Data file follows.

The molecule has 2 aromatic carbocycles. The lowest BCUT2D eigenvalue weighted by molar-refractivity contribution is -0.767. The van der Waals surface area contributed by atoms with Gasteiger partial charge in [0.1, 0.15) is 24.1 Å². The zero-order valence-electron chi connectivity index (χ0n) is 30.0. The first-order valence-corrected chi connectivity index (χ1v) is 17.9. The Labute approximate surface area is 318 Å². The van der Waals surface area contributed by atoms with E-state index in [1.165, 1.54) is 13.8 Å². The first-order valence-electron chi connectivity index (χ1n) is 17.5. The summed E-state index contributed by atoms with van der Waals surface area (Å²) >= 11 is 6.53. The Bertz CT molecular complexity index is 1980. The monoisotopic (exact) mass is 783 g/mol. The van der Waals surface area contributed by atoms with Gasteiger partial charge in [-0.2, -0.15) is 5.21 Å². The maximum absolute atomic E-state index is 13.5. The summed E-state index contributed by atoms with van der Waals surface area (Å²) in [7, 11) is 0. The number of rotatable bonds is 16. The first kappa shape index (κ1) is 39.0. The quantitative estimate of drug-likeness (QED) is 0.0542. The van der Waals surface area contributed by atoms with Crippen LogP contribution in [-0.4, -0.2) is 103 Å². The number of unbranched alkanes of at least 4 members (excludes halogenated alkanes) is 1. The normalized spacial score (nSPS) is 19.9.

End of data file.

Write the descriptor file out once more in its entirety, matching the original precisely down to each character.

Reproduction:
The molecule has 2 aromatic carbocycles. The lowest BCUT2D eigenvalue weighted by molar-refractivity contribution is -0.767. The van der Waals surface area contributed by atoms with Gasteiger partial charge in [0.1, 0.15) is 24.1 Å². The zero-order valence-electron chi connectivity index (χ0n) is 30.0. The first-order valence-corrected chi connectivity index (χ1v) is 17.9. The Labute approximate surface area is 318 Å². The van der Waals surface area contributed by atoms with E-state index in [1.165, 1.54) is 13.8 Å². The first-order valence-electron chi connectivity index (χ1n) is 17.5. The summed E-state index contributed by atoms with van der Waals surface area (Å²) >= 11 is 6.53. The Bertz CT molecular complexity index is 1980. The monoisotopic (exact) mass is 783 g/mol. The van der Waals surface area contributed by atoms with Gasteiger partial charge in [-0.2, -0.15) is 5.21 Å². The maximum absolute atomic E-state index is 13.5. The summed E-state index contributed by atoms with van der Waals surface area (Å²) in [7, 11) is 0. The number of rotatable bonds is 16. The first kappa shape index (κ1) is 39.0. The quantitative estimate of drug-likeness (QED) is 0.0542. The van der Waals surface area contributed by atoms with Crippen LogP contribution in [-0.4, -0.2) is 103 Å². The number of unbranched alkanes of at least 4 members (excludes halogenated alkanes) is 1. The normalized spacial score (nSPS) is 19.9.